Yesterday for most of the day I felt pretty much like I’d been kicked in the gut, owing to a combination of not enough sleep, the DNC’s milquetoast support for the recall, the DNR’s noxious inaction in the Sewergate horror, Walker talking about his jobs record using Kathy Nicholaus’s new new math, and the effing poll numbers. I just couldn’t shake the visceral feeling of dread that kept creeping over me. Every time I opened my mouth, I sounded like Eeyore when he lost his tail:
Eeyore stood by himself in a thistly corner of the forest, his front feet well apart, his head on one side, and thought about things. Sometimes he thought sadly to himself, “Why?” and sometimes he thought, “Wherefore?” and sometimes he thought, “Inasmuch as which?”—and sometimes he didn’t quite know what he was thinking about.
Yes, that. Eeyore’s gloom prevents him from seeing anything clearly. Having ascertained that he has, in fact, lost his tail, Eeyore attributes monumental significance to it.
“That Accounts for a Good Deal,” said Eeyore gloomily. “It Explains Everything. No Wonder.”
This is also the problem with polls, especially when coupled with too little sleep. They’re just somebody’s idea of what maybe might be occurring at a given moment before an election, give or take a few thousands. Even well-conducted polls amount to a more or less educated guess. Who knows what will influence fence-sitting voters? When they themselves don’t really know just what they’re going to do, the people making predictions are blowing a certain amount of smoke.
And that smoke can cloud your vision. Those who appear to be ahead, even by a negligible margin, rejoice, while an impending sense of doom spreads over those who appear to be behind, even by a sliver. Any change from an earlier poll, however minuscule, may be taken as a trend. The effect of the poll is to say, more or less, that the race is over, it’s a done deal, and here are the results. But it’s not over. A lot can happen in just a few weeks, and the results are as yet undetermined.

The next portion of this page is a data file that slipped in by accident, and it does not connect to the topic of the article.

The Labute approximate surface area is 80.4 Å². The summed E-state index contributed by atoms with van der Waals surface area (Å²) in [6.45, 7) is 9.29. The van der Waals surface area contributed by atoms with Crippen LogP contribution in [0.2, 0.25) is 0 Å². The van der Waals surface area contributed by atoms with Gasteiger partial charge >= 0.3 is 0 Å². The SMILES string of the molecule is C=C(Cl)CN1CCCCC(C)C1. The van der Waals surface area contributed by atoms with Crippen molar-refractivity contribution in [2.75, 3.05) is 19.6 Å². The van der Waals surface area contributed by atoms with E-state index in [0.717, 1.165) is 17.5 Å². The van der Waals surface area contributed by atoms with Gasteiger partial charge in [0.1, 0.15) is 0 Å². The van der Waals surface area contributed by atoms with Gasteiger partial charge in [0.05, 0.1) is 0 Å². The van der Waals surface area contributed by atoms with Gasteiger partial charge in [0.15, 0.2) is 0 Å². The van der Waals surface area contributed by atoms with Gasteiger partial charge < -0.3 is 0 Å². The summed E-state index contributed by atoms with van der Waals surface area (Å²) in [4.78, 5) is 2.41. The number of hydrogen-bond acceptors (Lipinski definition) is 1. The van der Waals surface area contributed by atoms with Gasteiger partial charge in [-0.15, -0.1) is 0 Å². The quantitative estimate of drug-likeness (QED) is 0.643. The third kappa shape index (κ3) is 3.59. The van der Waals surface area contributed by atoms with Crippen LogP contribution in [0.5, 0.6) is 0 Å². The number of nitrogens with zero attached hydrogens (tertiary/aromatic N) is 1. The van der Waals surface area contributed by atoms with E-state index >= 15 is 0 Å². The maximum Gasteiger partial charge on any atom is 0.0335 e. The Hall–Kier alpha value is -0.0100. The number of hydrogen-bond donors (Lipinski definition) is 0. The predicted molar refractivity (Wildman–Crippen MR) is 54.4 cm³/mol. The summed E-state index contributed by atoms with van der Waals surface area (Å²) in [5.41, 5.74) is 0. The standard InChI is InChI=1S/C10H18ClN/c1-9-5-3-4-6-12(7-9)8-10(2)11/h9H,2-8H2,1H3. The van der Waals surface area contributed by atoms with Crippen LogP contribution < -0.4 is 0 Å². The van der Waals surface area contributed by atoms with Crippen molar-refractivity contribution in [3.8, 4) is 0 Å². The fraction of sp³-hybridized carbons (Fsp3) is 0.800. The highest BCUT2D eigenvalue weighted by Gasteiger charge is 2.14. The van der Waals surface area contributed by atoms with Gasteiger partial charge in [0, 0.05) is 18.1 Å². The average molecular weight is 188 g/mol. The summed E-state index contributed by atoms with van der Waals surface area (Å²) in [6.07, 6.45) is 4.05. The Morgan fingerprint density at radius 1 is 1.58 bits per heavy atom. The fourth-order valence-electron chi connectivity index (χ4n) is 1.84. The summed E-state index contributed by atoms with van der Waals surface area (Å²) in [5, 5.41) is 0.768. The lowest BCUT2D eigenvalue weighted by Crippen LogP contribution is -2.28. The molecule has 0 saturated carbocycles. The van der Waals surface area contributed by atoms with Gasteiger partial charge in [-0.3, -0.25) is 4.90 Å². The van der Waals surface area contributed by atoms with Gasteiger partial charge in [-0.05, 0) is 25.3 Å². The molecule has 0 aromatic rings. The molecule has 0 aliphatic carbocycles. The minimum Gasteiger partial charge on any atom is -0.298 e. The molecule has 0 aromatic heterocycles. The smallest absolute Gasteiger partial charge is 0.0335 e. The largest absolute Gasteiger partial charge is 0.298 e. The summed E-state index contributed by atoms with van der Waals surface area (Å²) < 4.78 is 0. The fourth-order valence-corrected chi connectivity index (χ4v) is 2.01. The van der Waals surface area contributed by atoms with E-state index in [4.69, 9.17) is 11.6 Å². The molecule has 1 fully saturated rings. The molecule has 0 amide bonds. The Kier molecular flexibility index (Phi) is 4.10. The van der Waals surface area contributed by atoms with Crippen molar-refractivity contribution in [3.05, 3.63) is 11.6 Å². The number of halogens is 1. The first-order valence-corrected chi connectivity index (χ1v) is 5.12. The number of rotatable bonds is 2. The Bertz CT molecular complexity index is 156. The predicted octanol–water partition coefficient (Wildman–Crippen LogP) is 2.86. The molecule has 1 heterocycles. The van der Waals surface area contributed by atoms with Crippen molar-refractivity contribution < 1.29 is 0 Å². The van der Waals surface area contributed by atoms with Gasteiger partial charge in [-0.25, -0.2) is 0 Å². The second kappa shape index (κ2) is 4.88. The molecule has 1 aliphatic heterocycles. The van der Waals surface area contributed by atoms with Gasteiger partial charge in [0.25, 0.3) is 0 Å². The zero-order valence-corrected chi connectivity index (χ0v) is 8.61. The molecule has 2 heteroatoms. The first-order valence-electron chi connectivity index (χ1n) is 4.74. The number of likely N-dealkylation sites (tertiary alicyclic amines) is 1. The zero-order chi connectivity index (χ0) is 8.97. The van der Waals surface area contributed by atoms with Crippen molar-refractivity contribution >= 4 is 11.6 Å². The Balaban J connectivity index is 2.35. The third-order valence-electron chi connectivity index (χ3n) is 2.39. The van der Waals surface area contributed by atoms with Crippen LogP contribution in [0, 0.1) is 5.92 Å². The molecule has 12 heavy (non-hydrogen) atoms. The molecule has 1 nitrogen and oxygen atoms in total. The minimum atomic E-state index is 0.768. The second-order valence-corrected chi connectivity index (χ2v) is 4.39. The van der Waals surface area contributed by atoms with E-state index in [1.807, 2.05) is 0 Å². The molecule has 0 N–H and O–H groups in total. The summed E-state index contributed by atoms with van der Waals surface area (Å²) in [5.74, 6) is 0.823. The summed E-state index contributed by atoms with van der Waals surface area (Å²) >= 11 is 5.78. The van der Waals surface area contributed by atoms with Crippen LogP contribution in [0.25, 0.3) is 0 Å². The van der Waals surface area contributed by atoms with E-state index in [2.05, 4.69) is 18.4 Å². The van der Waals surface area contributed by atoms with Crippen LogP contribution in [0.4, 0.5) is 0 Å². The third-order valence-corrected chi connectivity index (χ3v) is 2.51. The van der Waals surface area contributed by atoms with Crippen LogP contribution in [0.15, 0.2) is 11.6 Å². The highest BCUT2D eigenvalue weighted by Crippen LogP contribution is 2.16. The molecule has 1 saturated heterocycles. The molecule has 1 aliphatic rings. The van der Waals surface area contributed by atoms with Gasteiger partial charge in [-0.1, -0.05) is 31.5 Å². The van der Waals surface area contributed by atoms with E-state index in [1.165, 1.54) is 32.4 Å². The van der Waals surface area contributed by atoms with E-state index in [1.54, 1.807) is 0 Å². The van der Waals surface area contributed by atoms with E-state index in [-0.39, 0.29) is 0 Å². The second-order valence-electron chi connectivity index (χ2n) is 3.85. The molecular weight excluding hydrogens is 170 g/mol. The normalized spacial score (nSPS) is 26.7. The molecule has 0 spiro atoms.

Regarding the illustrious Marquette poll for May, some regard it as valid, and others caution us not to start counting the Republican chickens, recognizing that the unprecedented nature of this election means that all bets are off. The polls are trying to predict politics as usual. The parties are doing their best to maintain politics as usual. But given all that we’ve done to organize and mobilize and make this election happen, this is anything but politics as usual.
We do know that the race is likely to be close, so every small thing we do has the potential to significantly affect the outcome. We’ve no time to tromp about looking for the donkey’s tail. We have invested too much of ourselves in this race to take the spin and drivel of polls and right-wing media to heart.
We have already accomplished so much more than anyone would have thought possible just a year and a half ago. Now is the time for courage, good humor, plenty of sleep, action, and solidarity. We are fighting for justice, truth, freedom—all the biggies. We are on the side of the angels. The order of the day is to keep our eyes on the prize and keep working our butts off. Heather DuBois Bourenane over at Monologues of Dissent has some excellent suggestions for boots-on-the-ground action in these last few weeks.
When Chistopher Robin had nailed it on in its right place again, Eeyore frisked about the forest, waving his tail so happily that Winnie-the-Pooh came over all funny, and had to hurry home for a little snack of something to sustain him.
Embrace the blue donkey, tail and all, and repeat after me: We can win this!